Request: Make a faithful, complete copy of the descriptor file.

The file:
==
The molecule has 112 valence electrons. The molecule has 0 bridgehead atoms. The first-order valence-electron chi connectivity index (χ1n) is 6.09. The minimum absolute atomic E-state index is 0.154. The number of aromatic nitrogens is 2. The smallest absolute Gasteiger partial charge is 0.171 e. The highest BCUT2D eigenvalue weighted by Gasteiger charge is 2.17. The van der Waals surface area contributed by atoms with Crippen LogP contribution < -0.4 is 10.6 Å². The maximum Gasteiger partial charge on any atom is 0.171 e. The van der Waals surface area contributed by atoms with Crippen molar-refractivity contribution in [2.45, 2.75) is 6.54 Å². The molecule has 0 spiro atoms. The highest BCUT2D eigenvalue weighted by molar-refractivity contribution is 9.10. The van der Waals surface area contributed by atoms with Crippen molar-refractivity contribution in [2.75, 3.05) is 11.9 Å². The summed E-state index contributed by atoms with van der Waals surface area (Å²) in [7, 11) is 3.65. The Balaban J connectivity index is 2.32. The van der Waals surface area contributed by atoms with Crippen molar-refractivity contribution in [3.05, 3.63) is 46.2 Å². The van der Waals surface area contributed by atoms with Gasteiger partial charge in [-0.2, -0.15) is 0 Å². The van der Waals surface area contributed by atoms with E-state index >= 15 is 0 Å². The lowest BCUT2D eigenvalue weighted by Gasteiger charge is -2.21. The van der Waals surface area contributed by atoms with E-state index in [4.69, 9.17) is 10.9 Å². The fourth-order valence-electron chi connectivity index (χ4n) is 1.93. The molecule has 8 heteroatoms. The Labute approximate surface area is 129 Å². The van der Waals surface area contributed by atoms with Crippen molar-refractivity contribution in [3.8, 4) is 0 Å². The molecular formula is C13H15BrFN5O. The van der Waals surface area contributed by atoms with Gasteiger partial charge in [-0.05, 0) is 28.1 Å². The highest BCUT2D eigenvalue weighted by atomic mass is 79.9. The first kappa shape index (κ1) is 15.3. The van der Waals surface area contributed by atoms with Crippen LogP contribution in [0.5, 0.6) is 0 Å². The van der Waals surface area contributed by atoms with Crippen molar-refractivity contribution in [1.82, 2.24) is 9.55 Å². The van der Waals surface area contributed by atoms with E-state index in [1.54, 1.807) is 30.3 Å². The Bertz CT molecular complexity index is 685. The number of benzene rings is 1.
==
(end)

The molecule has 112 valence electrons. The molecule has 0 bridgehead atoms. The first-order valence-electron chi connectivity index (χ1n) is 6.09. The minimum absolute atomic E-state index is 0.154. The number of aromatic nitrogens is 2. The smallest absolute Gasteiger partial charge is 0.171 e. The highest BCUT2D eigenvalue weighted by Gasteiger charge is 2.17. The van der Waals surface area contributed by atoms with Crippen LogP contribution < -0.4 is 10.6 Å². The maximum Gasteiger partial charge on any atom is 0.171 e. The van der Waals surface area contributed by atoms with Crippen molar-refractivity contribution in [2.45, 2.75) is 6.54 Å². The molecule has 0 spiro atoms. The highest BCUT2D eigenvalue weighted by molar-refractivity contribution is 9.10. The van der Waals surface area contributed by atoms with Crippen molar-refractivity contribution in [2.75, 3.05) is 11.9 Å². The summed E-state index contributed by atoms with van der Waals surface area (Å²) in [7, 11) is 3.65. The Balaban J connectivity index is 2.32. The van der Waals surface area contributed by atoms with Crippen molar-refractivity contribution in [3.05, 3.63) is 46.2 Å². The van der Waals surface area contributed by atoms with Gasteiger partial charge in [-0.2, -0.15) is 0 Å². The van der Waals surface area contributed by atoms with E-state index >= 15 is 0 Å². The lowest BCUT2D eigenvalue weighted by Gasteiger charge is -2.21. The van der Waals surface area contributed by atoms with E-state index in [4.69, 9.17) is 10.9 Å². The fourth-order valence-electron chi connectivity index (χ4n) is 1.93. The molecule has 8 heteroatoms. The Labute approximate surface area is 129 Å². The van der Waals surface area contributed by atoms with Crippen molar-refractivity contribution in [3.8, 4) is 0 Å². The molecular formula is C13H15BrFN5O. The van der Waals surface area contributed by atoms with Gasteiger partial charge in [-0.05, 0) is 28.1 Å². The highest BCUT2D eigenvalue weighted by atomic mass is 79.9. The first kappa shape index (κ1) is 15.3. The van der Waals surface area contributed by atoms with Crippen LogP contribution in [0.5, 0.6) is 0 Å². The van der Waals surface area contributed by atoms with Crippen molar-refractivity contribution in [1.82, 2.24) is 9.55 Å². The van der Waals surface area contributed by atoms with E-state index in [1.54, 1.807) is 30.3 Å². The Bertz CT molecular complexity index is 685. The number of benzene rings is 1.